With over 40 film scores to his credit, Christophe Beck has definitely joined the ranks of our most prolific composers. He has covered such diverse genres as teen comedy (American Wedding), film noir (Confidence) and epic romance (Under the Tuscan Sun). While a comic book heroine like Elektra wouldn't normally be a challenge to the man who scored Buffy the Vampire Slayer's tussles.
Beck decided to spice things up. "One thing I wanted to try for a while was to create textures and music beds and edit and manipulate them to create both strange and familiar musical elements."
With the score to this month's Elektra, he has crafted a mystical soundscape. Beck pre-recorded orchestral sounds that he then manipulated into abstract sound design. This contemporary sound was used to compliment Elektra's more traditional music. Monsters & Critics recently talked with Beck about this process and his musical pursuits.
M&C: Was Elektra a different score for you since you were experimenting with new methods?
C. Beck: Well, I think it would have been different for me even if I hadn't experimented with some production techniques that I was interested in. In terms of the genres of movies I've done... most of them have been comedies and so it would have been very different for me regardless. But I saw it as an opportunity to really try some interesting ideas I'd been playing with as well.
M&C: Could you discuss the process of how you took pre-recorded orchestral music and then manipulated them to create unique sounds?
C. Beck: Sometime you hear in a hip-hop track (how) they would sample a bit from a film score or some piece of classical music. They would take a 2 or 4 second snippet of it... loop it and turn it into something else... basically re-contextualizing it and making a brand new piece of music out of it. I wanted to do something like that only instead of putting beats under them and singing and rapping, (I would) use a bit more esoteric percussive elements and re-record a newly, traditionally conceived orchestra on top of this kind of post modern orchestral stew. So that was the idea there.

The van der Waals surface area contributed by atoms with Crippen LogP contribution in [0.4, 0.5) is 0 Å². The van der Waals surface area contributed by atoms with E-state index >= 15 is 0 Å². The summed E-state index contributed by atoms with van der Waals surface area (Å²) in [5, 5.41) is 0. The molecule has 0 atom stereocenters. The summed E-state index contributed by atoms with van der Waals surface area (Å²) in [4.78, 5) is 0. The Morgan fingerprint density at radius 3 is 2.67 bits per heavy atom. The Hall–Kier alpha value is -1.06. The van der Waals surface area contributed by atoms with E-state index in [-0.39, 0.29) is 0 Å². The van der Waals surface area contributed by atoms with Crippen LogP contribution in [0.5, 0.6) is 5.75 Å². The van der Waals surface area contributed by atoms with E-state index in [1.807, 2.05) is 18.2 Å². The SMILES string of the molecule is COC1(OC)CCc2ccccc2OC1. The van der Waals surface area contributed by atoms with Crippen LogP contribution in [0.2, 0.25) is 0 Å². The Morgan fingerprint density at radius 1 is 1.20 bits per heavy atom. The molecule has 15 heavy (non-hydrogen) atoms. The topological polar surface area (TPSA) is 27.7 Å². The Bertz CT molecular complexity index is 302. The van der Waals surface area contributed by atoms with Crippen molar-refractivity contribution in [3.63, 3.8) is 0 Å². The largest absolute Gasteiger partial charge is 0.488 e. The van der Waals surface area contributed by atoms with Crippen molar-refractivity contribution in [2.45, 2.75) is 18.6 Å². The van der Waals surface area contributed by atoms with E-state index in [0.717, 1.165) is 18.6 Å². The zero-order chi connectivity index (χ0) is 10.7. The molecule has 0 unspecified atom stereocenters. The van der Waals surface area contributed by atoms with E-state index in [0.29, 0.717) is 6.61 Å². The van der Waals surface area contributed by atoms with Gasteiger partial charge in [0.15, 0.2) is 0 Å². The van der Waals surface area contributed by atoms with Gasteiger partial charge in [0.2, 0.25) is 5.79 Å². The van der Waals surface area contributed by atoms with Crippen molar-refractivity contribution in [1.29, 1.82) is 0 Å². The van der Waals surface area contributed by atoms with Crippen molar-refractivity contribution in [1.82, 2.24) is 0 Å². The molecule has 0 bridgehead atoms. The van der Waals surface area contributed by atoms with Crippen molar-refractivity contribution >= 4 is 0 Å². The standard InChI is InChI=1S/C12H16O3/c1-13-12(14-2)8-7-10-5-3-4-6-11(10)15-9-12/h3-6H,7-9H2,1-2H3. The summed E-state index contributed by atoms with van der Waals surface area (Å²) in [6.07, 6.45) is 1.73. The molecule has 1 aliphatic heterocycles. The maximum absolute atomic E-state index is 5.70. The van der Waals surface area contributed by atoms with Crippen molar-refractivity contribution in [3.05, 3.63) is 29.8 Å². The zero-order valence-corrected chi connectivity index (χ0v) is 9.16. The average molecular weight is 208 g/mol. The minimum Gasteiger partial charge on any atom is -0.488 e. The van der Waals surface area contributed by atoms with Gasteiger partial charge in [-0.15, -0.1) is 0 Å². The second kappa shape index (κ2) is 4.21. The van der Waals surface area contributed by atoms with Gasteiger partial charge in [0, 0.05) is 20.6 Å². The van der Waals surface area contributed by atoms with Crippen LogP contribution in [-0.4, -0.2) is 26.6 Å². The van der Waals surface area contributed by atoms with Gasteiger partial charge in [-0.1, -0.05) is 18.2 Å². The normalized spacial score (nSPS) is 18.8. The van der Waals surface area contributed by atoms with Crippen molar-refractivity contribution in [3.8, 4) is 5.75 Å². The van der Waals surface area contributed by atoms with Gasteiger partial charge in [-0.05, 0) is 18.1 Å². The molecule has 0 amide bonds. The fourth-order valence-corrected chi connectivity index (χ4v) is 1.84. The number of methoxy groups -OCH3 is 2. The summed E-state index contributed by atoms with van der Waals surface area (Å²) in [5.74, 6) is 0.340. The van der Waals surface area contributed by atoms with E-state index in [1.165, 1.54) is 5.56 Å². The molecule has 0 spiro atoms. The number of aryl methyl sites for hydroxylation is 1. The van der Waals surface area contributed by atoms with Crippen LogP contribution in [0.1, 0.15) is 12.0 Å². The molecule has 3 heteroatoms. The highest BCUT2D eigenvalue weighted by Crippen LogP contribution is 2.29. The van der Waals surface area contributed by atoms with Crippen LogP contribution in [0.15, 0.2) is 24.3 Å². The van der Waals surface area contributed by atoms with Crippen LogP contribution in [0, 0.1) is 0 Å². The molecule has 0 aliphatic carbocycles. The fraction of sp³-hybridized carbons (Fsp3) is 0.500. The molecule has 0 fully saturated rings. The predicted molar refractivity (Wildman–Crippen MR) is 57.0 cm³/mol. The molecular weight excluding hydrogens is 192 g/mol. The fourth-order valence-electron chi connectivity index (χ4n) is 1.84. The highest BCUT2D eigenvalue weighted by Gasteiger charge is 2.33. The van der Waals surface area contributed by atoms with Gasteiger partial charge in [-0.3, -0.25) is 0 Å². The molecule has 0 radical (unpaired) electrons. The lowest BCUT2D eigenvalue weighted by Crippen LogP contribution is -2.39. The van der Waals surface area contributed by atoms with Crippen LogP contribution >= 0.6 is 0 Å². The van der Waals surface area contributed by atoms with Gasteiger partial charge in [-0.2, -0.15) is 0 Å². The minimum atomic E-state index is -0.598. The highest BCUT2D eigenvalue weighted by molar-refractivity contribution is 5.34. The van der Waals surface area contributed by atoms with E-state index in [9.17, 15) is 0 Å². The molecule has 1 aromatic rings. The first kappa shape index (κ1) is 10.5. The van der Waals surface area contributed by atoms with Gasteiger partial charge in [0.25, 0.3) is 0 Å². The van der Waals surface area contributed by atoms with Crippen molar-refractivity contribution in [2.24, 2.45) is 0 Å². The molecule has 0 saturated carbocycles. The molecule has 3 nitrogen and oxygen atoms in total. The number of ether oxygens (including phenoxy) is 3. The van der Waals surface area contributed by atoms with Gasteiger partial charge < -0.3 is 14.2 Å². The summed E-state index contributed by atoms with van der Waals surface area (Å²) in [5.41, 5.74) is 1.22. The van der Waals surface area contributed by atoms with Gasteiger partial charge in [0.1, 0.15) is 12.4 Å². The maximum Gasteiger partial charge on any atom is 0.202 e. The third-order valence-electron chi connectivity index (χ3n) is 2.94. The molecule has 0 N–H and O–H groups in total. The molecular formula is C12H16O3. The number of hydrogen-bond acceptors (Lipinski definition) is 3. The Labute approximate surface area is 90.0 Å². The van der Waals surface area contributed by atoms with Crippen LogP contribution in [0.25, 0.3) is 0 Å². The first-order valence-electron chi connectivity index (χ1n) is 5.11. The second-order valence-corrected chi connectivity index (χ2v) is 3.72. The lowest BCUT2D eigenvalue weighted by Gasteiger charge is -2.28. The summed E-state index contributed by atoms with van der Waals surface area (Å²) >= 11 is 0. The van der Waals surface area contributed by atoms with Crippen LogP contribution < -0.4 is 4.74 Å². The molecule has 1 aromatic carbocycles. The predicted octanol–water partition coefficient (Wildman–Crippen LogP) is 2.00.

From a technical level that involved going out early on in the process and recording about 20 minutes of orchestral music to use as source material. Then I spent two weeks along with a couple of other guys who did some sound design and we basically just went to town with that material to see what we could come up with.
M&C: Once you had the initial music that you manipulated, was it difficult putting it back into the score you recorded afterwards?
C. Beck: It wasn't difficult at all. I was so pleased with the sonic signature all the synth elements were getting as a result of this process. It just felt really fresh and kind of fit like a glove with the movie for which the director had told me he wanted something a little bit interesting and unique and not a typical comic book movie score.